The light-activated agent AU-011 continues to show promise in early trials of its use in choroidal melanoma, said Carol L. Shields, MD, speaking on Friday during the “Late-Breaking Developments, Part 1” session (Ret10V) at Retina Subspecialty Day.
Mechanism of action. AU-011 (Aura Biosciences) is a viral-like nanoparticle that is conjugated to infrared-activated small molecules. The nanoparticles are modeled on the human papillomavirus (HPV) and bind specifically to heparin-sulfated proteoglycans expressed by ocular melanoma cells. After being activated by an ophthalmic laser, the nanoparticles disrupt the tumor cell membrane, leading to acute cellular necrosis and a secondary antitumor immune response, Dr. Shields said. Healthy surrounding tissue is unharmed.
Method of delivery. AU-011 can be delivered by either intravitreal or suprachoroidal injection.
Study 1: Intravitreal delivery. In a phase 1b/2 trial, 57 patients with a clinical diagnosis of choroidal melanoma were enrolled; to date, 56 have been treated, Dr. Shields said. Four single-dose cohorts, four multiple-dose cohorts, and two dose-expansion cohorts have been completed, she noted.
- Safety profile. “This is a fairly safe medication,” Dr. Shields said. “Overall, the most common side effects include inflammation—of the anterior chamber in about 70% of cases and of the vitreous in about 86% of cases.” Increased intraocular pressure (IOP) also was observed in 41% of cases. Following treatment, the majority of the adverse events resolved without clinical sequelae, she said.
- Impact on vision. Vision was preserved in 91% of the patients, with visual acuity results staying relatively “flat,” Dr. Shields said. “People really don’t lose vision with this medication.”
- Tumor control. All told, tumor control was evident in 55% of patients at a mean of 15 months of follow-up, Dr. Shields said. However, this includes those whom Dr. Shields described as “underdosed”—that is, they received the lowest dose of the drug. In contrast, 80% of those who underwent two cycles with the highest dose showed tumor control at a mean of eight months of follow-up.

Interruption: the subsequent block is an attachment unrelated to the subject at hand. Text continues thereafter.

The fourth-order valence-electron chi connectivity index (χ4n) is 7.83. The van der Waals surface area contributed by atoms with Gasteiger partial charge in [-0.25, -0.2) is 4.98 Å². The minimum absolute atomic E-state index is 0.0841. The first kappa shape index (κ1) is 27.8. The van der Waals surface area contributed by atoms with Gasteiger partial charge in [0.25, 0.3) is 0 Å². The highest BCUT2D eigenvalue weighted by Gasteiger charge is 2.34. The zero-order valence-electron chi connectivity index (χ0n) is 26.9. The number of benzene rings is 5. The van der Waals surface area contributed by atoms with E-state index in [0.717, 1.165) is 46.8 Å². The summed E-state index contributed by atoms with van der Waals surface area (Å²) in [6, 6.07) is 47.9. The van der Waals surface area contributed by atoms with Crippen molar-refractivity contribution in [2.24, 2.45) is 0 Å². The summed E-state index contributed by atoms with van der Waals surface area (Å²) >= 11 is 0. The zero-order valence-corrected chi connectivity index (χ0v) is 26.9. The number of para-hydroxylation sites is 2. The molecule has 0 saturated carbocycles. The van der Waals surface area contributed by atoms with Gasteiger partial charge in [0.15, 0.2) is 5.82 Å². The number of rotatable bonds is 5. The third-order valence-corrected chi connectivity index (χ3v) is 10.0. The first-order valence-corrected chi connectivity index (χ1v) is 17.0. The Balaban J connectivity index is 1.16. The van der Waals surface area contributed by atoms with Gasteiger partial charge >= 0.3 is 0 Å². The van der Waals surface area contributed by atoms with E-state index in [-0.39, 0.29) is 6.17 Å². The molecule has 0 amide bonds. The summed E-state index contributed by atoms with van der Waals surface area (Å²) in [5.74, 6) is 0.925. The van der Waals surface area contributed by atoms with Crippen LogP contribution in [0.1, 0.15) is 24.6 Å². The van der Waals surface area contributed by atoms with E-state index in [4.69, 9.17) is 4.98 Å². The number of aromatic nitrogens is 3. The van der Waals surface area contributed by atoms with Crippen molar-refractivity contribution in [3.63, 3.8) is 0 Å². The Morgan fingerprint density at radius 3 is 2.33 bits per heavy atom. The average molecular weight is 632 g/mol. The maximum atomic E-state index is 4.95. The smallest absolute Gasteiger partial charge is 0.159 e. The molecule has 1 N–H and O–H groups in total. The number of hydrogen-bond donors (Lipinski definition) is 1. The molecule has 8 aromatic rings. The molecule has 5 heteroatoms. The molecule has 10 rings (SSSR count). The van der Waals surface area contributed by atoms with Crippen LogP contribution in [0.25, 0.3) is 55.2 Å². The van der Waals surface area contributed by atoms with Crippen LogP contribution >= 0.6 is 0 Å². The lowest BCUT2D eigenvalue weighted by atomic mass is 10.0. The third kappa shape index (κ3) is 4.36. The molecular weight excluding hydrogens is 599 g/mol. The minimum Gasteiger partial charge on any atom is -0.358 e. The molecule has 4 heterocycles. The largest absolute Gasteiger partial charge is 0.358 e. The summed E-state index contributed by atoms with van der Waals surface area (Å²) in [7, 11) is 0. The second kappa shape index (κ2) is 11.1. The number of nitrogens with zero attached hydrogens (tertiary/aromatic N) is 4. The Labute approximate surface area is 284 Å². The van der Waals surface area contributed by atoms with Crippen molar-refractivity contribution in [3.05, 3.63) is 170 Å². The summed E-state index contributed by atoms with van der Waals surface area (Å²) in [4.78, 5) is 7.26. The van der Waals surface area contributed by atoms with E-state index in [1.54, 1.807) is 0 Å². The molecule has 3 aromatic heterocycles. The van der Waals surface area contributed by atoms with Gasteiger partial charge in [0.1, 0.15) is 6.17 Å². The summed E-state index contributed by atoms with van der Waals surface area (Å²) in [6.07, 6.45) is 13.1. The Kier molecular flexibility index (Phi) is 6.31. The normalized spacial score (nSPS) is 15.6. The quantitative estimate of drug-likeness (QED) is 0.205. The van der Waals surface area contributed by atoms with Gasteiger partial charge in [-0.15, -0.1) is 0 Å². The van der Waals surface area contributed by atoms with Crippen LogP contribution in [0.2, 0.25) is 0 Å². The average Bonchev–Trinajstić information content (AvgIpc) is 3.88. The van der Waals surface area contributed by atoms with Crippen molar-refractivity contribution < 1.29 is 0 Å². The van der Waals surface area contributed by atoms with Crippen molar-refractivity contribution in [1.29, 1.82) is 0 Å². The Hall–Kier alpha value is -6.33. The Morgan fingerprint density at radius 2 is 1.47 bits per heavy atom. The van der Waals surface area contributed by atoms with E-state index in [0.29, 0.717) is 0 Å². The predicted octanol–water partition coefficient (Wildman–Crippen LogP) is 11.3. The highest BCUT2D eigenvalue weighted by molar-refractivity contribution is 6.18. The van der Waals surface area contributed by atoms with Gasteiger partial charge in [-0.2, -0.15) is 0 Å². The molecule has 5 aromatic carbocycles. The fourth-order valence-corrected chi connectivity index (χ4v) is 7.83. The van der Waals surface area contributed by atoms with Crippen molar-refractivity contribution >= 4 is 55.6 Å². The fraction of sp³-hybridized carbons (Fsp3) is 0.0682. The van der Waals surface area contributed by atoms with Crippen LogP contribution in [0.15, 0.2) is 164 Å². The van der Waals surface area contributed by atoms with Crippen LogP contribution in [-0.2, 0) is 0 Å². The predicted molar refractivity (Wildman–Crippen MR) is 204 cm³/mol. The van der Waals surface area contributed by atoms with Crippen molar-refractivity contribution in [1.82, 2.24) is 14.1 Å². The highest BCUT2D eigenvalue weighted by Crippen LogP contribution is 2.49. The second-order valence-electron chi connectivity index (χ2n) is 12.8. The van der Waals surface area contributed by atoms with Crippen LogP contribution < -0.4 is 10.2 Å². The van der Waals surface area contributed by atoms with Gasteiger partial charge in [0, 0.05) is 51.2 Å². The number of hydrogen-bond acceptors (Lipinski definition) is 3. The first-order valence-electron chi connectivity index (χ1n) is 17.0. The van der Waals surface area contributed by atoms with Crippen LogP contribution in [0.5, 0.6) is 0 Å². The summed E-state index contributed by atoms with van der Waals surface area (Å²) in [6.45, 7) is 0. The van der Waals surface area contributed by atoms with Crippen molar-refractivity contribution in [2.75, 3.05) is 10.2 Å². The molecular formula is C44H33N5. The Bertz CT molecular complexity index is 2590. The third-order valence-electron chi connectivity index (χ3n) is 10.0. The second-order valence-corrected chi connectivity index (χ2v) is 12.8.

Study 2: Suprachoroidal administration. This method of delivery should lower the incidence of intraocular inflammation, and it has the potential to increase the number of treatable patients, Dr. Shields said.
A phase 2 study was initiated in August, and enrollment is anticipated to be completed in January 2021. To date, three single-dose cohorts have completed treatment, and the researchers are proceeding with two multiple-dose cohorts. The safety profile is favorable at this time.
Looking ahead. AU-011 has the potential to be the first targeted therapy for the treatment of small choroidal melanomas and indeterminate lesions, Dr. Shields said. And in response to positive feedback in the chat box, she wrote, “This is the first new thing in ocular oncology [in] 50 years!” —Jean Shaw
Watch the Retina Subspecialty Day. If you are registered for AAO 2020 Virtual, you have access to the archived presentations on the virtual meeting platform until Feb. 15, 2021. Log in to the virtual meeting platform: Next, from the Lobby screen, select “Sessions” from the top navigation; click “Agenda” from the drop-down menu; and click on the “Friday” tab.
Financial disclosures. Dr. Shields: Aura Biosciences: C; Immunocore: C.
Disclosure key. C = Consultant/Advisor; E = Employee; L = Speakers bureau; O = Equity owner; P = Patents/Royalty; S = Grant support.
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